• Norma is a “double-dipper.” Obviously she receives a monthly Social Security benefit and for all we know, she may also claim disability making that monthly check even sweeter. She also worked for the City of Glendale for twenty some years and retired as its Administrator of the Community Action Program (CAP). CAP is the city department that is used as a pass-through for Community Development Block Grant (CDBG) funding the city receives annually. She is used to giving away city money to the poor. That job earned her a sizeable pension and accounts for monthly check number 2. As an elected official when she retires she will receive another pension check from the state’s Public Safety Retirement System—check number 3. Not bad, eh? Her retirement pay is probably more than most of her constituents make. Norma is doing quite well for herself in retirement and it’s no wonder she can afford to say that part of her agenda is urging the city to give more to the poor.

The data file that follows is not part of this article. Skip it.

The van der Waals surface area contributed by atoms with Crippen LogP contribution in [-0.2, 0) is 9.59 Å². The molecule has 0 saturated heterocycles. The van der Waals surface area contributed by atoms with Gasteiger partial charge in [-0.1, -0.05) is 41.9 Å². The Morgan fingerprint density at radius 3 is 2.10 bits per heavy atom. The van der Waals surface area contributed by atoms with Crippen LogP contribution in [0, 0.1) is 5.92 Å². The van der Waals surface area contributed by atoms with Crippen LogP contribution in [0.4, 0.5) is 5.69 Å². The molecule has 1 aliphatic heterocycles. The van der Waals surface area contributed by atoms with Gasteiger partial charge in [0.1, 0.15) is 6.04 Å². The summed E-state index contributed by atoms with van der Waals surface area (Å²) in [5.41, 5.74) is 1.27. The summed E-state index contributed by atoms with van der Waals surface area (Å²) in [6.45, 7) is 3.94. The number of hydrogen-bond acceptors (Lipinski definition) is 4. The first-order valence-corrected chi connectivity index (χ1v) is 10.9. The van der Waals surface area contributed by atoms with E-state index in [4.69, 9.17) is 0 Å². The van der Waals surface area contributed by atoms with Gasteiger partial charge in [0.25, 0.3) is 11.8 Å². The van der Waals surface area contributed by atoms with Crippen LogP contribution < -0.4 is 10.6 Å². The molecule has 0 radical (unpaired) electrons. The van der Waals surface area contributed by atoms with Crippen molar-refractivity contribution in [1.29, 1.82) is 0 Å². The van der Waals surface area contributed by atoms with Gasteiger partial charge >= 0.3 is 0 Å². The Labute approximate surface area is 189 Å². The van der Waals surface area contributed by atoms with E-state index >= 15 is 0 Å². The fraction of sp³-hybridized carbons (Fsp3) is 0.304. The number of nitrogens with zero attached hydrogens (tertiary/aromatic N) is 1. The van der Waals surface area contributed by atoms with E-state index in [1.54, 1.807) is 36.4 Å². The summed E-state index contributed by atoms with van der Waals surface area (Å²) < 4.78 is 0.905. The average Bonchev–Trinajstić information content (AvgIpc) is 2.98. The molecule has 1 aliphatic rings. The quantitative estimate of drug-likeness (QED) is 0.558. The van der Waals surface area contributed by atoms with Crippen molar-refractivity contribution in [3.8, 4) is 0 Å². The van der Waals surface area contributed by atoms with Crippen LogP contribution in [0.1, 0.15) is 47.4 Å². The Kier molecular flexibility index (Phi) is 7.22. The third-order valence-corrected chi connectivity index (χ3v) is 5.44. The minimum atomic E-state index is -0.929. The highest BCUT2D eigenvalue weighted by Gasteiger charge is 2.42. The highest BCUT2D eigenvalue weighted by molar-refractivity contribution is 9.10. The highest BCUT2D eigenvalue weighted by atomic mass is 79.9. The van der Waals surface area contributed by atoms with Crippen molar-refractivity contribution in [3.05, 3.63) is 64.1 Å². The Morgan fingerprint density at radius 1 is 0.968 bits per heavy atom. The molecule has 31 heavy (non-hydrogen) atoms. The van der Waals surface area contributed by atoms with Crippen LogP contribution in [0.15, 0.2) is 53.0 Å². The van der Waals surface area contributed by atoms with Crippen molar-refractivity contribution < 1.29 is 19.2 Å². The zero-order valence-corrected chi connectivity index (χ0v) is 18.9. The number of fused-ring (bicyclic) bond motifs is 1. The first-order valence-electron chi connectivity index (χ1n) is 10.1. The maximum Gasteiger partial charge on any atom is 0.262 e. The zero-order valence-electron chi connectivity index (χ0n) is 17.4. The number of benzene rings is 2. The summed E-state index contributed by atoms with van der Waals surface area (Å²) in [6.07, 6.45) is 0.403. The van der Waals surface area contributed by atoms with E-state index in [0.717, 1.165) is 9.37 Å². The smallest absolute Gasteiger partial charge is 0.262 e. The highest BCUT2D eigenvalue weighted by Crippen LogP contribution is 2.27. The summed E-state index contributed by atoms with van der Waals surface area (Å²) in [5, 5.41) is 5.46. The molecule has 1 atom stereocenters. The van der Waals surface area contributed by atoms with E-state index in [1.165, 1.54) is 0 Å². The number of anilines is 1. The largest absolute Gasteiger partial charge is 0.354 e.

• Norma has been an avid supporter of the Tohono O’odham’s plan to build a casino in Glendale. Why? She will say she does not support the city’s discriminatory acts toward the TO but what she does not acknowledge is that the TO have heftily supported not only her election bid through political mailings and solicitations of campaign contributions but those of her allies like Sammy Chavira. At some point she has to “pay the piper” and pay-back can be a bitch. We have every right to question her motives in her avid support of the Tribe’s agenda.